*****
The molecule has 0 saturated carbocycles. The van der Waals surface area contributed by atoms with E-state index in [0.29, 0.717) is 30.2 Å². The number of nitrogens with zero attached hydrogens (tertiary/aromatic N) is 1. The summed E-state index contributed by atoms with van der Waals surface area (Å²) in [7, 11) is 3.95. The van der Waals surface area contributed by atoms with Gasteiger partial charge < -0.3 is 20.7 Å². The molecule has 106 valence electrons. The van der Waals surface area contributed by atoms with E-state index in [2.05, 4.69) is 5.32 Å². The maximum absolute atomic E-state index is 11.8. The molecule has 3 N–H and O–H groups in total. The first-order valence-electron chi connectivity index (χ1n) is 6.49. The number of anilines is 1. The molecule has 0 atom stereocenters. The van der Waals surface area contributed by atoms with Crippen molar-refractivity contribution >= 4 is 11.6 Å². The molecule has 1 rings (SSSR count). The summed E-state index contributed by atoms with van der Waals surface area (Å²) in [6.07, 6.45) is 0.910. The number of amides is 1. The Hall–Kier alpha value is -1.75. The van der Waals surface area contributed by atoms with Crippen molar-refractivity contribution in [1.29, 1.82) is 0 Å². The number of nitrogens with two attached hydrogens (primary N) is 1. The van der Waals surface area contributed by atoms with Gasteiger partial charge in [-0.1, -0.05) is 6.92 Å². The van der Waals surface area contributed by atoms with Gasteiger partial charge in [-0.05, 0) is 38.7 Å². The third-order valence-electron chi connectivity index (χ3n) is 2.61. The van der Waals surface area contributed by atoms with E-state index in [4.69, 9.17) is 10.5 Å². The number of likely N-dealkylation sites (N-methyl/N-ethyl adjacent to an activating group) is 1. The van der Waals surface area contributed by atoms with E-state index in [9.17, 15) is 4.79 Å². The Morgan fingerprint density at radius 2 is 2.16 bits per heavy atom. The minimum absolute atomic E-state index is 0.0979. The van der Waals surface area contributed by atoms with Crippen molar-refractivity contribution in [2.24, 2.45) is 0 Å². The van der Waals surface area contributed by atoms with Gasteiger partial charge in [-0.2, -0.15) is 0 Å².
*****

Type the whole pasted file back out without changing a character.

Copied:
The molecule has 0 saturated carbocycles. The van der Waals surface area contributed by atoms with E-state index in [0.29, 0.717) is 30.2 Å². The number of nitrogens with zero attached hydrogens (tertiary/aromatic N) is 1. The summed E-state index contributed by atoms with van der Waals surface area (Å²) in [7, 11) is 3.95. The van der Waals surface area contributed by atoms with Gasteiger partial charge < -0.3 is 20.7 Å². The molecule has 106 valence electrons. The van der Waals surface area contributed by atoms with E-state index in [2.05, 4.69) is 5.32 Å². The maximum absolute atomic E-state index is 11.8. The molecule has 3 N–H and O–H groups in total. The first-order valence-electron chi connectivity index (χ1n) is 6.49. The number of anilines is 1. The molecule has 0 atom stereocenters. The van der Waals surface area contributed by atoms with Crippen molar-refractivity contribution >= 4 is 11.6 Å². The molecule has 1 rings (SSSR count). The summed E-state index contributed by atoms with van der Waals surface area (Å²) in [6.07, 6.45) is 0.910. The number of amides is 1. The Hall–Kier alpha value is -1.75. The van der Waals surface area contributed by atoms with Crippen molar-refractivity contribution in [1.29, 1.82) is 0 Å². The number of nitrogens with two attached hydrogens (primary N) is 1. The van der Waals surface area contributed by atoms with Gasteiger partial charge in [-0.1, -0.05) is 6.92 Å². The van der Waals surface area contributed by atoms with Gasteiger partial charge in [-0.05, 0) is 38.7 Å². The third-order valence-electron chi connectivity index (χ3n) is 2.61. The van der Waals surface area contributed by atoms with E-state index in [4.69, 9.17) is 10.5 Å². The number of likely N-dealkylation sites (N-methyl/N-ethyl adjacent to an activating group) is 1. The van der Waals surface area contributed by atoms with E-state index in [9.17, 15) is 4.79 Å². The Morgan fingerprint density at radius 2 is 2.16 bits per heavy atom. The minimum absolute atomic E-state index is 0.0979. The van der Waals surface area contributed by atoms with Crippen molar-refractivity contribution in [2.24, 2.45) is 0 Å². The van der Waals surface area contributed by atoms with Gasteiger partial charge in [-0.2, -0.15) is 0 Å².